In Uncategorized on 01/13/2020 at 17:04

At Least For Chops

Sandy Shockley’s midco attempt to dodge tax on the family’s nine-figure unload of their broadcasting empire has heretofore been discussed in my blogpost “Gude Faith, He Maun Fa’ That,” 6/22/15.

Now it’s the turn of her fellow-transferees, some investment LLCs unrelated to the Shockleys, and the Wisconsin State Investment Board. Here’s Alta V Limited Partnership, Transferee, et al., 2020 T. C. Memo. 8, filed 1/13/20.

The non-Shockley transferees claim they gave up some put rights, to sell their shares back to the Shockley corporation, but these hadn’t matured when the midco sale went down, so Judge Mary Ann (“S.E.C.” = She Eschews Cognomens) Cohen tosses the “reasonably equivalent value” counter to the Wisconsin Uniform Fraudulent Transfers Act (WIUFTA). Since the put rights hadn’t matured, and since the shares to which the put rights attached had been sold, they had no value.

“We conclude that petitioners’ incidental surrender of their right of redemption as part of the transfer of their … shares constitutes neither value nor reasonably equivalent value. We have previously held that … received nothing in exchange, or, at best, received petitioners’ shares of … stock, which–because of the distributions essentially liquidating [corporation]–were worthless. It follows under the facts presented here that petitioners’ right of redemption was equally worthless. Thus, the deemed transferor [corporation] did not receive value, reasonably equivalent or otherwise, in exchange for the proceeds from the sale of its assets.” 2020 T. C. Memo. 8, at p. 31.

And as we saw in my above-cited blogpost, good faith on the transferee’s part plays no role. The creditor is the beneficiary. Calling it a fraudulent transfer is a misnomer; the transferee may be pure as the driven cliché, but that avails naught.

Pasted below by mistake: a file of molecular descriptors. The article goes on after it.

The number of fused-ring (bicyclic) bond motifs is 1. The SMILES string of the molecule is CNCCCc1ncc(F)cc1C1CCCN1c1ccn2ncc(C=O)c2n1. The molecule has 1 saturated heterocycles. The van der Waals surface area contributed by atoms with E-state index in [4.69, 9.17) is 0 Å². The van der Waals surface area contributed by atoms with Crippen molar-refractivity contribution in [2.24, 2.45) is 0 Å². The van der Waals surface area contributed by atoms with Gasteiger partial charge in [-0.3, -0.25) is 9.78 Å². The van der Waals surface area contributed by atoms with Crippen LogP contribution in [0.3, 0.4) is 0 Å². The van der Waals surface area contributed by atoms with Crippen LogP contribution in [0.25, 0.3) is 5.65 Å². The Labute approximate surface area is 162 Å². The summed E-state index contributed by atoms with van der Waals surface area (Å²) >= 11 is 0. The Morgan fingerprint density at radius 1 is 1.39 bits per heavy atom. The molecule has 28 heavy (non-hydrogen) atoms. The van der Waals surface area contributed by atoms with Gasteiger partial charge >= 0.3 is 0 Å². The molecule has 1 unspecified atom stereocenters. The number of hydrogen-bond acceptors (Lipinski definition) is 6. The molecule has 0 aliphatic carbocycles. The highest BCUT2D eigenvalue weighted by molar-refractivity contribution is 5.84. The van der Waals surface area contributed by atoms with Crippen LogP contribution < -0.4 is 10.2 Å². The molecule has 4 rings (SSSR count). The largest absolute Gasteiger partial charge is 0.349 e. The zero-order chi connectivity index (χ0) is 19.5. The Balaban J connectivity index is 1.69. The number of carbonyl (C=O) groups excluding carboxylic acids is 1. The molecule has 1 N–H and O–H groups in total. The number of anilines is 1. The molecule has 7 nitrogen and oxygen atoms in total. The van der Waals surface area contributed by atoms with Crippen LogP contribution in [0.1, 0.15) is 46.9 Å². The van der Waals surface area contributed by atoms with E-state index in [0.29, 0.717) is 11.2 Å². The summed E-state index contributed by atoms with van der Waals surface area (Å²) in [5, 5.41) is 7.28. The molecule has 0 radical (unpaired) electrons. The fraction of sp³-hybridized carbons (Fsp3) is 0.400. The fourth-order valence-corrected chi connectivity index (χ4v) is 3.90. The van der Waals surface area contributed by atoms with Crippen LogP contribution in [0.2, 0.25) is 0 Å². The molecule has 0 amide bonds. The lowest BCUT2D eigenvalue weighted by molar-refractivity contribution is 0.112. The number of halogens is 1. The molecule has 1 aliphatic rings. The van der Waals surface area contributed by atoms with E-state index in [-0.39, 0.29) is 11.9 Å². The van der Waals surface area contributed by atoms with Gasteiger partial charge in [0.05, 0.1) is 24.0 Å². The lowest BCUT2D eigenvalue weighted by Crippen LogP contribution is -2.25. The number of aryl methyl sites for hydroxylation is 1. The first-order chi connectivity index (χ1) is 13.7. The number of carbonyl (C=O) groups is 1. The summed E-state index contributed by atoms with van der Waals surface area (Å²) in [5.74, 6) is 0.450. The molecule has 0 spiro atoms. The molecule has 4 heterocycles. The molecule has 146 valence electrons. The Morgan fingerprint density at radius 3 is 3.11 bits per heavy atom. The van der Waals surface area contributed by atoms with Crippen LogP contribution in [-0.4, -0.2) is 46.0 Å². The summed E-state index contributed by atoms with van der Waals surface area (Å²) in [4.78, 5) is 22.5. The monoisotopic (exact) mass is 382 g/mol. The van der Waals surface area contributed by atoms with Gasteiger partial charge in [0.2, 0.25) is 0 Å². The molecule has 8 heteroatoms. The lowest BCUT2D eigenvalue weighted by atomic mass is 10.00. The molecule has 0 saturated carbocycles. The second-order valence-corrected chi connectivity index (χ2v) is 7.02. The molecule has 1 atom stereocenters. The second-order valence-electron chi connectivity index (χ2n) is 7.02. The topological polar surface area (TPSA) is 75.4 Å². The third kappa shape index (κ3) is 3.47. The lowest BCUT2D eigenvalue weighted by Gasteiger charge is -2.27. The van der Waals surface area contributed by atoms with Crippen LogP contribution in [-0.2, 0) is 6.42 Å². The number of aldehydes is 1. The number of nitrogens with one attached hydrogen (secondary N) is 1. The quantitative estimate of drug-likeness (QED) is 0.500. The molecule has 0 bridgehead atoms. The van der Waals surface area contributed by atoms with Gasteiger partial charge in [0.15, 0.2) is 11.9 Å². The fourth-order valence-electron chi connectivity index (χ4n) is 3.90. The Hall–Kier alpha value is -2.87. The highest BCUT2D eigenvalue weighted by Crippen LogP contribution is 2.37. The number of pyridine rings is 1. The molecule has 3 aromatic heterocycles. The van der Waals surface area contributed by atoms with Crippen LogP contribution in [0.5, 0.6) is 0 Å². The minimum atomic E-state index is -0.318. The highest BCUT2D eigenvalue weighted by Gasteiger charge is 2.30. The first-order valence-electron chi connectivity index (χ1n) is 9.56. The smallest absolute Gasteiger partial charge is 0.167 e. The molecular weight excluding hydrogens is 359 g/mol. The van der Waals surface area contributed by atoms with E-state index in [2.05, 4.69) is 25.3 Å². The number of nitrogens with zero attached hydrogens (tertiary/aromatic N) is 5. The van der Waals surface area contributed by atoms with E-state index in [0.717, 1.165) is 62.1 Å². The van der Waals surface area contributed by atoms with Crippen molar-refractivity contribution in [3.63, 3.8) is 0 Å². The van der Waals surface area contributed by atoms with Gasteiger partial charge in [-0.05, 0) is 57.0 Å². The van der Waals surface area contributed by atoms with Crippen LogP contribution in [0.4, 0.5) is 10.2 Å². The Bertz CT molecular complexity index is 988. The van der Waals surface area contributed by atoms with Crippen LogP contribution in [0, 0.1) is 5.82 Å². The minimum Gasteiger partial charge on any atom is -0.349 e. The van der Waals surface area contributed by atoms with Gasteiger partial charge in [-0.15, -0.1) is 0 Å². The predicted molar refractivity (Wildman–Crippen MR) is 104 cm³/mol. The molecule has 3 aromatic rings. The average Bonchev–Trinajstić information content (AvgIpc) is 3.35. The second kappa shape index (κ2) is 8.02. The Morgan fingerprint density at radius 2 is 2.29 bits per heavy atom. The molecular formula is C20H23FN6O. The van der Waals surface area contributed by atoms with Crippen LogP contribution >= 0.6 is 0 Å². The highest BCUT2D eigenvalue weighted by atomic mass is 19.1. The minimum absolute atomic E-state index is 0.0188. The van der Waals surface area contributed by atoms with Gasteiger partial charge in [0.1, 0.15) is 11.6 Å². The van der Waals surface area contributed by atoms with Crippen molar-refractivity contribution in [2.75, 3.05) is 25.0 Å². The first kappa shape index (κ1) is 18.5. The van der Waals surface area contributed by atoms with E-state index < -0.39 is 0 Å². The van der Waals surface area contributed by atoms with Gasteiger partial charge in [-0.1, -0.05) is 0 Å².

But we shouldn’t get the chops, say the non-Shockley transferees. The creditor gets their claim, not a bonus. And there is lots of supporting caselaw.


“Petitioners held substantial percentages of the outstanding stock and were each represented on the [corporation] board. The [corporation] board considered the various sale options… and elected to proceed with an intermediary transaction…. Petitioners were also represented throughout the transaction. Significantly the intermediary transaction could not have taken place without petitioners’ consent. Even if the other [corporation] board members and shareholders had elected to proceed, they did not control a sufficient number of shares to compel petitioners to participate….” 2020 T. C. Memo. 8, at p. 37.

IRS concedes the Section 6651(a)(2) addition, but tries to wild-card in Section 6651(a)(3) in their seriatim brief. No go with that, but Section 6662(a), Section 6651(a)(1), and interest are all OK.

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